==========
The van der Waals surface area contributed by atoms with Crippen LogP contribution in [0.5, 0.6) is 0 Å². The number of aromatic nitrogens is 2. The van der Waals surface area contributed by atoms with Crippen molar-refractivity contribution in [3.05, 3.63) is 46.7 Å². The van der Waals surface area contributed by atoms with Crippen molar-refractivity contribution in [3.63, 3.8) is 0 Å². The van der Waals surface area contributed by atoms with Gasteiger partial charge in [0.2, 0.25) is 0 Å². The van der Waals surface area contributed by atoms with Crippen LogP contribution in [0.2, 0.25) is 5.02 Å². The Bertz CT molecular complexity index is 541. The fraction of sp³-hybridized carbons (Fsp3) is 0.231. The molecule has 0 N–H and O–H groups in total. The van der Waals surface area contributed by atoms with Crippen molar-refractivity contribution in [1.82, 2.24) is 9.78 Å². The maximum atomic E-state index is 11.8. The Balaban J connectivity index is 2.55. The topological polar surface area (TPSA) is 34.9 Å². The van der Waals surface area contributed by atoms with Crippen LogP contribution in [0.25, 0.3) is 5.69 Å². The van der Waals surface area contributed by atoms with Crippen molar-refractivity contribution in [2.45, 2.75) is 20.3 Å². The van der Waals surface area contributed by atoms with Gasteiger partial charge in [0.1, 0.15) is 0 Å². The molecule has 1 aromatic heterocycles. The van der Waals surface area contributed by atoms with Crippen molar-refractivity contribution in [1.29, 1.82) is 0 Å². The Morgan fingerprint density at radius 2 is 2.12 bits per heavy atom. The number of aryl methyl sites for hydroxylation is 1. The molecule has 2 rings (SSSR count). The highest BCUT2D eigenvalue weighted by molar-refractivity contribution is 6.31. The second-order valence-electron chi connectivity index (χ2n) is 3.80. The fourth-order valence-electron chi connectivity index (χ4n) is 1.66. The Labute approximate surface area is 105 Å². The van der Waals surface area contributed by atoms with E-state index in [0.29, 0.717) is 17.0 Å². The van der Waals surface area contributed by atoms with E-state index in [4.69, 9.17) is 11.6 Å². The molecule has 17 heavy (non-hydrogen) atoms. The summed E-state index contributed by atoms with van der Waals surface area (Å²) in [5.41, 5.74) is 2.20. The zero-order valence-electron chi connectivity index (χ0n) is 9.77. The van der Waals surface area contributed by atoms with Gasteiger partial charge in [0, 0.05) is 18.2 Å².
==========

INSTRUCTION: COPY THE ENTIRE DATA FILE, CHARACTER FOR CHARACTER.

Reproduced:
The van der Waals surface area contributed by atoms with Crippen LogP contribution in [0.5, 0.6) is 0 Å². The number of aromatic nitrogens is 2. The van der Waals surface area contributed by atoms with Crippen molar-refractivity contribution in [3.05, 3.63) is 46.7 Å². The van der Waals surface area contributed by atoms with Crippen molar-refractivity contribution in [3.63, 3.8) is 0 Å². The van der Waals surface area contributed by atoms with Gasteiger partial charge in [0.2, 0.25) is 0 Å². The van der Waals surface area contributed by atoms with Crippen LogP contribution in [0.2, 0.25) is 5.02 Å². The Bertz CT molecular complexity index is 541. The fraction of sp³-hybridized carbons (Fsp3) is 0.231. The molecule has 0 N–H and O–H groups in total. The van der Waals surface area contributed by atoms with Crippen molar-refractivity contribution in [1.82, 2.24) is 9.78 Å². The maximum atomic E-state index is 11.8. The Balaban J connectivity index is 2.55. The topological polar surface area (TPSA) is 34.9 Å². The van der Waals surface area contributed by atoms with Crippen LogP contribution in [0.25, 0.3) is 5.69 Å². The van der Waals surface area contributed by atoms with Crippen molar-refractivity contribution in [2.45, 2.75) is 20.3 Å². The van der Waals surface area contributed by atoms with Gasteiger partial charge in [0.1, 0.15) is 0 Å². The molecule has 1 aromatic heterocycles. The van der Waals surface area contributed by atoms with Crippen molar-refractivity contribution in [1.29, 1.82) is 0 Å². The Morgan fingerprint density at radius 2 is 2.12 bits per heavy atom. The number of aryl methyl sites for hydroxylation is 1. The molecule has 2 rings (SSSR count). The highest BCUT2D eigenvalue weighted by molar-refractivity contribution is 6.31. The second-order valence-electron chi connectivity index (χ2n) is 3.80. The fourth-order valence-electron chi connectivity index (χ4n) is 1.66. The Labute approximate surface area is 105 Å². The van der Waals surface area contributed by atoms with E-state index in [0.29, 0.717) is 17.0 Å². The van der Waals surface area contributed by atoms with E-state index in [4.69, 9.17) is 11.6 Å². The molecule has 17 heavy (non-hydrogen) atoms. The summed E-state index contributed by atoms with van der Waals surface area (Å²) in [5.41, 5.74) is 2.20. The zero-order valence-electron chi connectivity index (χ0n) is 9.77. The van der Waals surface area contributed by atoms with Gasteiger partial charge in [0, 0.05) is 18.2 Å².